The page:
For joinery, she focuses on traditional mortises and tenons, dovetails and miters with reinforcement. “Nothing too out of the box. I gravitate aesthetically toward contemporary stuff – pretty stripped-back designs that don’t have a ton of adornment. Sometimes integral tenons, sometimes floating.” She usually makes her own floating tenons. “I don’t always let the tool dictate. Sometimes I modify what the tool can do so it’s not dictating.”
Today Leslie works in a small shop, a converted two-car garage in Georgetown, Texas, where she returned to live around 2011. Some of her work is commissioned, some done in small batches and some on spec. Outside of Instagram, I first became aware of Leslie’s work when I saw a few pieces on exhibit at the Grovewood Gallery in Asheville, N.C. They were flawless – beautifully made and elegantly designed. She is also one of the women and woman-identifying makers whose work was juried into the Making a Seat at the Table exhibition in Philadelphia from October 2019 through January 2020. She has done lots of shows over the years, among them the Philadelphia Museum of Art Craft Show, Architectural Digest Home Design Show, International Contemporary Furniture Fair/ICFF, and Wanted Design.
Furniture making is an economically precarious field, especially for those whose livelihood depends on their own income alone, without help from a partner. By the time she moved home to Texas, Leslie had already weathered the Great Recession. “I went through the crash in 2008 with my furniture business and it was awful,” she says. So she’d been thinking vaguely about how she might add another income-producing dimension to her work. “One day the idea popped into my head: I wonder whether I could sell HNT Gordon tools over here.” There was no retail outlet in the States; the company is based in Australia. “I realized it would be a whole other thing,” but she reminded herself that furniture making has its own stresses. The idea stayed in the back of her head; it wouldn’t go away.
Over the years she’d bought some HNT Gordon tools for her own use. After pondering for two or three years, she decided to start with those. As part of her research she gauged interest among her woodworking friends. “People were hesitant [to buy HNT Gordon tools] because [the company] was overseas.” Some told her that the ordering process was unclear to them; others worried that there might be hidden fees for international orders and so on. Finally, she contacted the company to inquire. Terry, the head of the business, was on board. So she decided to try.
In late 2019 Leslie started Heartwood Tools, which specializes in high-quality woodworking tools. “It’s going really well!” she says. In fact, “it has temporarily taken over. If I had known that the pandemic was coming when I launched it, I probably would not have done it. But it has exploded – I think in large part people are spending more time at home and doing more furniture making.”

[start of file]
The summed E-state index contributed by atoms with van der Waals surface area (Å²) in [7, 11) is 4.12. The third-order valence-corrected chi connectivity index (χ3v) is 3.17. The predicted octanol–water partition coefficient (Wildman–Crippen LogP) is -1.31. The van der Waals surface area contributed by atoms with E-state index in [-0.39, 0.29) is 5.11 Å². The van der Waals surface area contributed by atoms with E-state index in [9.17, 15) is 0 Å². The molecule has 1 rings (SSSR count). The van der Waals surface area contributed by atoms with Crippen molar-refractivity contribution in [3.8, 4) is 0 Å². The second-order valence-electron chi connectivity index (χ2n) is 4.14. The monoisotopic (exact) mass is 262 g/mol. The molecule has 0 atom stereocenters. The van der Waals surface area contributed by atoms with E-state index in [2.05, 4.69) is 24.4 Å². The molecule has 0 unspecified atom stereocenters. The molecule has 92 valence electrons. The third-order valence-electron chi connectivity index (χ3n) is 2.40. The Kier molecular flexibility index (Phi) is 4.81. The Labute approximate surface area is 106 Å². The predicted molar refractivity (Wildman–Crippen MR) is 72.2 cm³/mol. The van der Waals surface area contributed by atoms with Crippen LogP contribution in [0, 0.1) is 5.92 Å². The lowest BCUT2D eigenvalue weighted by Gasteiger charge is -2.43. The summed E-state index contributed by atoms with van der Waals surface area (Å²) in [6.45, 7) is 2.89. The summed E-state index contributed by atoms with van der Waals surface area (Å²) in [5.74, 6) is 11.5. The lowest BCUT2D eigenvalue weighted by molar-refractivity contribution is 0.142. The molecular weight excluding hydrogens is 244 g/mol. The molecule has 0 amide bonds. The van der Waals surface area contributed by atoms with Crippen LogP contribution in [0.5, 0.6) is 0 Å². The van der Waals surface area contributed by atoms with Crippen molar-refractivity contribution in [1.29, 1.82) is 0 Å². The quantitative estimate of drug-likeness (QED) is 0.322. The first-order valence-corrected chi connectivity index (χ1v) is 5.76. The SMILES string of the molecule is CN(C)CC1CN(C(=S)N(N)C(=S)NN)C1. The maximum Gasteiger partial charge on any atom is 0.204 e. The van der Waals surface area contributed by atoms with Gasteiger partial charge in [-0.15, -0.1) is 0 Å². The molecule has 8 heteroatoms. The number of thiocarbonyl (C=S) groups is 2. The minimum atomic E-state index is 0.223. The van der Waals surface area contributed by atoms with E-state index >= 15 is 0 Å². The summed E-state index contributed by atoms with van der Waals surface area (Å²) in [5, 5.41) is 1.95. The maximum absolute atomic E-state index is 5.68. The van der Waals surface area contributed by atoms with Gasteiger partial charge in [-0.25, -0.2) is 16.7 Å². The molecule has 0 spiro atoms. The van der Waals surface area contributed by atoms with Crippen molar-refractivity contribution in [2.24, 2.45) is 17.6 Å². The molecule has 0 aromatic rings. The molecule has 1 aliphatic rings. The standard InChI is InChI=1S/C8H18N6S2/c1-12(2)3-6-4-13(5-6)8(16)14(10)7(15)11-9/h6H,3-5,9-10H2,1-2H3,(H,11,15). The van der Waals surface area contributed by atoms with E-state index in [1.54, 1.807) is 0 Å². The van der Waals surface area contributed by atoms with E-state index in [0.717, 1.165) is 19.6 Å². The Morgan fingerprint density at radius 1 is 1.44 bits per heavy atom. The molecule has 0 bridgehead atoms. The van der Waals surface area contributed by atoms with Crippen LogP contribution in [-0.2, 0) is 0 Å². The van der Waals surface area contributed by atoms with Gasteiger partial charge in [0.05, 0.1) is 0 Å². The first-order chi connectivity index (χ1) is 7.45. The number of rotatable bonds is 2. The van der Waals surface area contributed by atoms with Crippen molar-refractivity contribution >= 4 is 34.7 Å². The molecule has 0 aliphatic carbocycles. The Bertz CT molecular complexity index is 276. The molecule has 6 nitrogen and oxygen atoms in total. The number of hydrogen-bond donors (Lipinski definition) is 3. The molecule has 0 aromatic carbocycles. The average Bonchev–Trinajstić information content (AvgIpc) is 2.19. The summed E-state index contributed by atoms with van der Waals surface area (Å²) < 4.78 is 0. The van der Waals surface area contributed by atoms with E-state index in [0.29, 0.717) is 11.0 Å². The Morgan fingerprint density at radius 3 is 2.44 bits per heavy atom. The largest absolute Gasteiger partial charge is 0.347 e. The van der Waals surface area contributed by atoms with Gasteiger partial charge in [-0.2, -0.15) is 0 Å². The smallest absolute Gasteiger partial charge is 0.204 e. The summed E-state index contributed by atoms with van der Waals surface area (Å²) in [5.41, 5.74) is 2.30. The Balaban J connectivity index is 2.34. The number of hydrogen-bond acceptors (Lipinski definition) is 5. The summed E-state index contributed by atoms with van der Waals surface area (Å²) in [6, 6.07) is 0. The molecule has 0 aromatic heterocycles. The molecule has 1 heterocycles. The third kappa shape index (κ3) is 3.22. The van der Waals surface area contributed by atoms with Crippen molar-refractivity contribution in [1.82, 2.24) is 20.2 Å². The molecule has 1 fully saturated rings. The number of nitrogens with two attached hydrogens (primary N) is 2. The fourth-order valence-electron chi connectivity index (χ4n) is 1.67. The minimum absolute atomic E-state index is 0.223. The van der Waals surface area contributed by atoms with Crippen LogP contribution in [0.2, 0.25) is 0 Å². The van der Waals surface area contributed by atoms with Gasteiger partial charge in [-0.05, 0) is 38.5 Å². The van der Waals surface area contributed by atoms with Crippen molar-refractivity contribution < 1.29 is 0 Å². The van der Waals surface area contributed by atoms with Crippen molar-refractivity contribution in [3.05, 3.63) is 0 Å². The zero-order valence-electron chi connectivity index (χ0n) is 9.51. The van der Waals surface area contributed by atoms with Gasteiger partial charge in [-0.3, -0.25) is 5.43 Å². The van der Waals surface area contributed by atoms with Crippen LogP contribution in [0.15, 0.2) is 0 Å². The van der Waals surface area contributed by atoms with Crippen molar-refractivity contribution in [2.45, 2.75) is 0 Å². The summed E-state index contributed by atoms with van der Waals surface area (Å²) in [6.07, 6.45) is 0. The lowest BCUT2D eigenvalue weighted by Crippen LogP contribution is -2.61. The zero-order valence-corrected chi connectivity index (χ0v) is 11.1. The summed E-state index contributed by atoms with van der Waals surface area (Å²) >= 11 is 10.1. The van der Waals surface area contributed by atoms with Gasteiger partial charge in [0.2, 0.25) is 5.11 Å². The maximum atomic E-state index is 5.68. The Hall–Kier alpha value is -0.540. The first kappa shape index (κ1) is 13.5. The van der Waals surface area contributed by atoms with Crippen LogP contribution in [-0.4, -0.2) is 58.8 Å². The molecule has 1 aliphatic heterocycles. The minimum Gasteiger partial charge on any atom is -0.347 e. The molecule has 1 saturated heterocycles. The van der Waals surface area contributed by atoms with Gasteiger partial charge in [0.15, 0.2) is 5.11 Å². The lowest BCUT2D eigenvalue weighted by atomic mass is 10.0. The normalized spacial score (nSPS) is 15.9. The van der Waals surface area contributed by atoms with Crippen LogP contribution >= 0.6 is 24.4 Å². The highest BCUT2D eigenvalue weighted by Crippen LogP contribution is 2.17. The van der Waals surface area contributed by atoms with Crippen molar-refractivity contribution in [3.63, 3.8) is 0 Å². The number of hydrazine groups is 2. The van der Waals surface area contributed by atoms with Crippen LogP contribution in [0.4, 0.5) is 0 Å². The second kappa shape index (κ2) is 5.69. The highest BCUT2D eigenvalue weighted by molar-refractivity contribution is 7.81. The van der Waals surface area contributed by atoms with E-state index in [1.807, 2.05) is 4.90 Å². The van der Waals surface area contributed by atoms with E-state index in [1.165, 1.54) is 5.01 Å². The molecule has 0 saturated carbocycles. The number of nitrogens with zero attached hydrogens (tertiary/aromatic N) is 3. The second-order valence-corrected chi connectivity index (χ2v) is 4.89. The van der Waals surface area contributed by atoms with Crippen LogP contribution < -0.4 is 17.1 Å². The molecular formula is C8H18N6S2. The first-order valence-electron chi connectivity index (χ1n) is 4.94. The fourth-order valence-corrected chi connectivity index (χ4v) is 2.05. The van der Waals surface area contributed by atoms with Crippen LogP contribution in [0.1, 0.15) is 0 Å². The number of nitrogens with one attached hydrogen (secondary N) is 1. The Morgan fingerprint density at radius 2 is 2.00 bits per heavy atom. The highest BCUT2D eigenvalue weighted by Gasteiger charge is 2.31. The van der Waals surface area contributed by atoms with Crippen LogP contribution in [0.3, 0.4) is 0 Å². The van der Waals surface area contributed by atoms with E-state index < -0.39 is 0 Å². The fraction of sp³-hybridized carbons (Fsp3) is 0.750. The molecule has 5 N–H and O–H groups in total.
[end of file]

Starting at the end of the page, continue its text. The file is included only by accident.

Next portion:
Do You Deserve a Good Caning?
Caning – for stools, chair seats and small tables – is another corner of the furniture-making world in which Leslie is making her mark. Over the years she has used pre-made sheets for caned work, but then she learned how to do it herself. “I’ve always liked caning,” she says. “We had dining chairs with caned seats when I was little. I remember being fascinated that they could hold people, child or adult. It didn’t seem like that should be possible.” She likes being able to introduce color into her work but hates to dye or stain wood. Caning (seat weaving?) offered a way to combine natural wood with eye-popping colors. “I don’t dye the caning. I have experimented with that, but was not happy with the results. That led me to look elsewhere for color, which led to cotton rope and paracord as weaving materials.”
She taught herself how to weave. “Once you know how to do Danish cord, it’s not that intimidating.” She’d taught herself to use Danish cord using “The Caner’s Handbook”. A couple of people on Instagram also let her “pick their brains.”
Why Furniture Making?
“I have spent an inordinate amount of time contemplating ‘why furniture making?’, says Leslie, “mostly because it still seems like such an ‘out of left field’ passion when I look at my life. I have never encountered another subject which so thoroughly engages all parts of my brain, creative and analytical. Dreaming up new designs while also agonizing over 32nds [of an inch] and adding fractions in my head? Sign me up. Time in the shop also forces me to be completely present in the moment. Drifting off in thought for even a brief moment can result in ruining a piece or worse, a shop accident. Grabbing a hand tool or turning on a machine is the fastest way to leave my worries behind. I think the thing that keeps me coming back for more, though, is the continual chase for improvement – and not compared to others, but to what I have accomplished previously,” she says. “Even after 20 years, I don’t feel like I have mastered anything, and I kind of like that. There is always a new specialized niche skill to learn or a mistake to be fixed. It is a humbling pursuit; there is nothing like messing up a process I’ve done hundreds of time to keep my feet planted firmly on the ground. I could come up with a multi-page list of why I love woodworking, but the truth is I am not sure how much logic controls the things we love; we simply do.”